On a point of order, Mr Speaker. Have you had any indication of whether any Minister from the Ministry of Housing, Communities and Local Government is planning to come to the House to make a statement about the seven new members of its Anti-Muslim Hatred Working Group who have been appointed? News of the appointment tumbled out on the Twitter account of Lord Bourne, the faith Minister. There is widespread disappointment that only one of those people is a woman, bringing the total to two out of 11. However, one particular individual, Karim Sacoor, was filmed and photographed in the 2015 general election aggressively manhandling me for having the temerity to go up and speak to the then Mayor of London, now the right hon. Member for Uxbridge and South Ruislip (Boris Johnson). I am usually overjoyed at the success of my constituents on the national stage, and I understand the rough and tumble of politics, but is it really appropriate to appoint an individual who thinks it is okay to push and shove Muslim women to a body that wants to tackle Islamophobia? Can you advise me how to make my disappointment known to those on the Treasury Bench?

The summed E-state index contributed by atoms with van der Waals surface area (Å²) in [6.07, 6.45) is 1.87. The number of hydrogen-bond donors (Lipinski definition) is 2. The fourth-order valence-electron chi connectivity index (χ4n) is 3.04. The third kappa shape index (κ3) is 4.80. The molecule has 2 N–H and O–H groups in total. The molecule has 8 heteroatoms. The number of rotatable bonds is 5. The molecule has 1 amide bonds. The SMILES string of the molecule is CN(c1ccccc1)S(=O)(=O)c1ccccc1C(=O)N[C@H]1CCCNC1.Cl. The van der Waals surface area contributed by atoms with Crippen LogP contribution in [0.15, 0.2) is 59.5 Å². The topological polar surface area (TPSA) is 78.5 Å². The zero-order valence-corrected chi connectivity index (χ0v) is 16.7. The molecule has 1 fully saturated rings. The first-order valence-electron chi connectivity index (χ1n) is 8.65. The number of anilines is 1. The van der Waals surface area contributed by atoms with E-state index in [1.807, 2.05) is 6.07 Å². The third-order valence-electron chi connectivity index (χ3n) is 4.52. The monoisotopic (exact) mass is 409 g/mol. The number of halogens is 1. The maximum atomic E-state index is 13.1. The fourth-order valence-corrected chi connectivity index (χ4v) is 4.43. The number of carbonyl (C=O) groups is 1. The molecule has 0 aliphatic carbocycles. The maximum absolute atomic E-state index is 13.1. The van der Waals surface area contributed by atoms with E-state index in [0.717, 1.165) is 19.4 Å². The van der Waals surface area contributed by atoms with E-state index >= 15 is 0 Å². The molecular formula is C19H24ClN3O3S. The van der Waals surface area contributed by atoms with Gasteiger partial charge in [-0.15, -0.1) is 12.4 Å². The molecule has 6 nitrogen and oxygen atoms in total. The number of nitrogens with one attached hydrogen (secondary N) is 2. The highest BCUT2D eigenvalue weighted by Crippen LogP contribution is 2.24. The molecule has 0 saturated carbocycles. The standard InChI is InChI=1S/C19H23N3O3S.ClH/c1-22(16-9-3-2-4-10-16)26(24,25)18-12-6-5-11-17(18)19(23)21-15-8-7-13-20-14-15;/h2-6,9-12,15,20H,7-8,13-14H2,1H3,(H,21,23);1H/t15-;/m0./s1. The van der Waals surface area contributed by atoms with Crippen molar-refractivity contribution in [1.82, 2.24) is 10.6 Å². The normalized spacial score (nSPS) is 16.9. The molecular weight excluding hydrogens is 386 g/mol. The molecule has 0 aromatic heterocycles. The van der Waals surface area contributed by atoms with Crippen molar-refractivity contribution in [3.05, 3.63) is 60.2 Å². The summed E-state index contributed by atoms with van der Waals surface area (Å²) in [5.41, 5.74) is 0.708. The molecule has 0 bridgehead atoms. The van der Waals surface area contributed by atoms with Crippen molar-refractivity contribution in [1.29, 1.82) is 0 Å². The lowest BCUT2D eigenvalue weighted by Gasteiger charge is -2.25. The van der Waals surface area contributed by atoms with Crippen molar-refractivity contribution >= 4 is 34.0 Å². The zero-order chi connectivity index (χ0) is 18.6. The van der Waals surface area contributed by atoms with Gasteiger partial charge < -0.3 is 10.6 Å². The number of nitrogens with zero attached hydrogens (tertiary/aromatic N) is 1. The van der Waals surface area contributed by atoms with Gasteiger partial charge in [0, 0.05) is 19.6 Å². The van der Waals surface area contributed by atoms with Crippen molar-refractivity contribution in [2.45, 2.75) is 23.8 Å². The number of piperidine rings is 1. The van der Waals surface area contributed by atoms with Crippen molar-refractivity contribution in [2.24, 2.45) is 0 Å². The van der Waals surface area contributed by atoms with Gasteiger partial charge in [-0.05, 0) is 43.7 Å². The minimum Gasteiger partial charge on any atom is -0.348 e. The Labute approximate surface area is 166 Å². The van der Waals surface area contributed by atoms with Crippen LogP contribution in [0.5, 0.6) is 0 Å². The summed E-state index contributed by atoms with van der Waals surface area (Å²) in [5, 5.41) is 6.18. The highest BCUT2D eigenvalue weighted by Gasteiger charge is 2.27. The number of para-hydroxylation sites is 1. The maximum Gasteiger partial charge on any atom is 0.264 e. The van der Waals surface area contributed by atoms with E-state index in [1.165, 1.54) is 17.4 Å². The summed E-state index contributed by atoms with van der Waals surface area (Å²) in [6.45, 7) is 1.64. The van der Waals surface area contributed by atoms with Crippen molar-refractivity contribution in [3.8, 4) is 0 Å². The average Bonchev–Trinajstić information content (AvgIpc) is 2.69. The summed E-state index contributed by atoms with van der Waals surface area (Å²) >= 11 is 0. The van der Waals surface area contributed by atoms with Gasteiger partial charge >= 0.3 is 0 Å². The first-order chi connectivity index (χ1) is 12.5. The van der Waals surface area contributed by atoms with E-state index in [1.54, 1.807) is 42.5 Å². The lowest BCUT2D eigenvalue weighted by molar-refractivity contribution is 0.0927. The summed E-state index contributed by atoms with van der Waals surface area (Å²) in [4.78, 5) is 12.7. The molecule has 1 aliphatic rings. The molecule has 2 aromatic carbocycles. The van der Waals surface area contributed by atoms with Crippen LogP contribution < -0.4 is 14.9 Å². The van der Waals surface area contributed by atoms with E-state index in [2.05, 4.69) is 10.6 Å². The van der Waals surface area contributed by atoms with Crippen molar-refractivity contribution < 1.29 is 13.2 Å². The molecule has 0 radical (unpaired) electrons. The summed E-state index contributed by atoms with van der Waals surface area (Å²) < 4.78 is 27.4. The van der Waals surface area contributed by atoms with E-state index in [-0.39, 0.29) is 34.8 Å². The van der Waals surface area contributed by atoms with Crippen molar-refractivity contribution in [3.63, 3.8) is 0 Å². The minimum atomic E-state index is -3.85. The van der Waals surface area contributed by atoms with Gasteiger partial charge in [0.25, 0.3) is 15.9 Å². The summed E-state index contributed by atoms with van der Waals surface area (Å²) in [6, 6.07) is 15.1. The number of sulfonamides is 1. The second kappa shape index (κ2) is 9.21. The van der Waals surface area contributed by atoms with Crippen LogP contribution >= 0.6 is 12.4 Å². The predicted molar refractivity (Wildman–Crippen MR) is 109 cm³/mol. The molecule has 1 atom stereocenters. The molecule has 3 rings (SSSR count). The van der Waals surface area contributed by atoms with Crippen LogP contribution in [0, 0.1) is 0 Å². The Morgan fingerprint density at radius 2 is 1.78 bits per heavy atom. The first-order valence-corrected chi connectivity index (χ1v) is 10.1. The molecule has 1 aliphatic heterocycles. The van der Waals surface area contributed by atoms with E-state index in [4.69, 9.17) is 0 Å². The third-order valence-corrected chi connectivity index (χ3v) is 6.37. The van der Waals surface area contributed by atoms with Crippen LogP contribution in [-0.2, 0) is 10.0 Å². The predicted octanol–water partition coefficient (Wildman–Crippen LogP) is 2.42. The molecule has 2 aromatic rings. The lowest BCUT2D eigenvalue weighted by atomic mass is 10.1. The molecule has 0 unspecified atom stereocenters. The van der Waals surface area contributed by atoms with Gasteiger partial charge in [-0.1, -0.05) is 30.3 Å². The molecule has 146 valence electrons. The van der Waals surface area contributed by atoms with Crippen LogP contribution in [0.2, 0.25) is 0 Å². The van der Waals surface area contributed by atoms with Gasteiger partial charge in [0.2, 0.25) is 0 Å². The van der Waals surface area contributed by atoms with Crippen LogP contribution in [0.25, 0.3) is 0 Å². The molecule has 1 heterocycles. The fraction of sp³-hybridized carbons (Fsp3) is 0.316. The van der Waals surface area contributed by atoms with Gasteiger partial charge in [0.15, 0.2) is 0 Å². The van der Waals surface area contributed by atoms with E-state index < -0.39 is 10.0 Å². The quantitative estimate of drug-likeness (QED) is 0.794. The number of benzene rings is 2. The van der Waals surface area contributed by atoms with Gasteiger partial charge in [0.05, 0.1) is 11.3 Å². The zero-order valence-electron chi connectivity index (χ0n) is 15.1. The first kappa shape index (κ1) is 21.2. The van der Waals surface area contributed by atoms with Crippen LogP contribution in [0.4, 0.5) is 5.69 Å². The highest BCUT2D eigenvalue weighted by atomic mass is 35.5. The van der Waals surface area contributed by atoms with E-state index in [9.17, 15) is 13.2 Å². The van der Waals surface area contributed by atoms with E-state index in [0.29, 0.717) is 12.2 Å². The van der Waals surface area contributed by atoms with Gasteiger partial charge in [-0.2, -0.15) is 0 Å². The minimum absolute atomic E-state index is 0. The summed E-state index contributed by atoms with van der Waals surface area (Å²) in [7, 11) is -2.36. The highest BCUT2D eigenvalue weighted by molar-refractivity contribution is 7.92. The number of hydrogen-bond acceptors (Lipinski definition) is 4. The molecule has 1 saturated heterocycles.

First, I think the hon. Lady has found her own salvation in that respect, because she has registered her discontent very eloquently, and it will be in the Official Report. Before I respond further, and I do not need to respond very much, might I just as a precaution establish, although I am reasonably confident of the answer, that there are no active criminal proceedings in the matter to which she refers?
No, I did not take any action.
I am most grateful to the hon. Lady for giving me advance notice of her intended, and dare I say attempted, point of order. She does refer to a disturbing matter, but I have to say that it is not a matter of parliamentary procedure on which I can give a ruling. She has, as I have just said, put her concerns on the record. They will have been heard on the Treasury Bench and, indeed, they will doubtless soon be heard by the wider public. The Clerks in the Table Office will also be able to advise the hon. Lady on any further options she might have if she wishes further to pursue the matter. On the question of the appropriateness of the appointment, I would not presume to comment.